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Mourning for the dead and fighting for the living

April 27, 2004

Media Release

Mourning for the dead and fighting for the living

Workers gathering around the country tomorrow to remember their fallen colleagues will be urged to get active on workplace health and safety.

Tomorrow is International Workers’ Memorial Day, when workers all over the world unite under the slogan Mourn for the Dead, Fight for the Living.

Official statistics show that in the year to June 30, 2003, 73 workers died as a result of workplace accidents, and that nearly 50 have died since then.

But the national secretary of the country’s largest trade union, the Engineering, Printing and Manufacturing Union, says that this is just the tip of the iceberg.

“Labour Department officials count only deaths that occur almost immediately as a result of a workplace incident,” Andrew Little said.

“But the slow, painful deaths of hundreds of workers from illnesses like asbestosis, occupational cancer, workplace emphysema, stress, chemical poisoning and asthma, go unreported. The true death toll is more than 500 workers a year.”

Mr Little will tomorrow morning attend a mass stopwork meeting of hundreds of EPMU members at the Palmerston North Convention Centre, where they will observe a minute’s silence and erect 500 white crosses to commemorate the dead.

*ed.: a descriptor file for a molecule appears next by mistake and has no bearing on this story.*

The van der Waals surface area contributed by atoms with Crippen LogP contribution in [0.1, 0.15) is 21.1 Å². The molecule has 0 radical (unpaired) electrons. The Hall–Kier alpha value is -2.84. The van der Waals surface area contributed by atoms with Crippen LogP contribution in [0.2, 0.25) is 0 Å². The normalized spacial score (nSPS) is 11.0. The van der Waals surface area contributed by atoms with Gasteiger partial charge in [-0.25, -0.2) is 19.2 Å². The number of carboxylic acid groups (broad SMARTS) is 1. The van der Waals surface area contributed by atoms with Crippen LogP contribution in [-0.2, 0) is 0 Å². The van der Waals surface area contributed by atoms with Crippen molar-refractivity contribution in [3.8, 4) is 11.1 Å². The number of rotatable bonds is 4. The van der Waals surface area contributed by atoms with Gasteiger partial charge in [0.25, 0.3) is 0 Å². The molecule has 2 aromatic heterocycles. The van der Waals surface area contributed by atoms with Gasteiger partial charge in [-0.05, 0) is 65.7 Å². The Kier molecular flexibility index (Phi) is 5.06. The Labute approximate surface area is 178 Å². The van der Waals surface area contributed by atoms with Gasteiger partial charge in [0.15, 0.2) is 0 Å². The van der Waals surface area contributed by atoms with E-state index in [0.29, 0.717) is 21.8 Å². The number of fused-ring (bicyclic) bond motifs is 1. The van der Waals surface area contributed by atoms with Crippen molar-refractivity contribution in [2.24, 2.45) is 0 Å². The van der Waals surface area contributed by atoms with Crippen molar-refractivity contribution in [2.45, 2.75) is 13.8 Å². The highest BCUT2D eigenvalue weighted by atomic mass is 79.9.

He will urge members to take a hard line on workplace health and safety and to use the provisions of the new Occupational Safety and Health Act which give workers the right to have a say on health and safety at work.

“Already the union movement has trained more than 3000 health and safety reps and has another 3000 ready to train, but we need at least 10,000 active health and safety reps.”

Meanwhile, in Christchurch, workers will tomorrow commemorate the life of EPMU organiser Tim Hix, who died in a car crash on May 13. Thirty-seven-year-old Hix, a former coal miner who led miners from the Strongman and Spring Creek mines in an historic strike just days before his death, was on his way to negotiations with Solid Energy when his car went off the road.

A service will be held from 11.30am to 12.30pm at the Workers’ Memorial Stone at the Science Alive Reserve behind the Hoyts 8 movie theatre in Morehouse Avenue.

Speakers will include Mr Hix’s brother, Steve, and Council of Trade Unions president Ross Wilson. Members of the public will be invited to the union’s office at 298 Cashel St for lunch.

Ends


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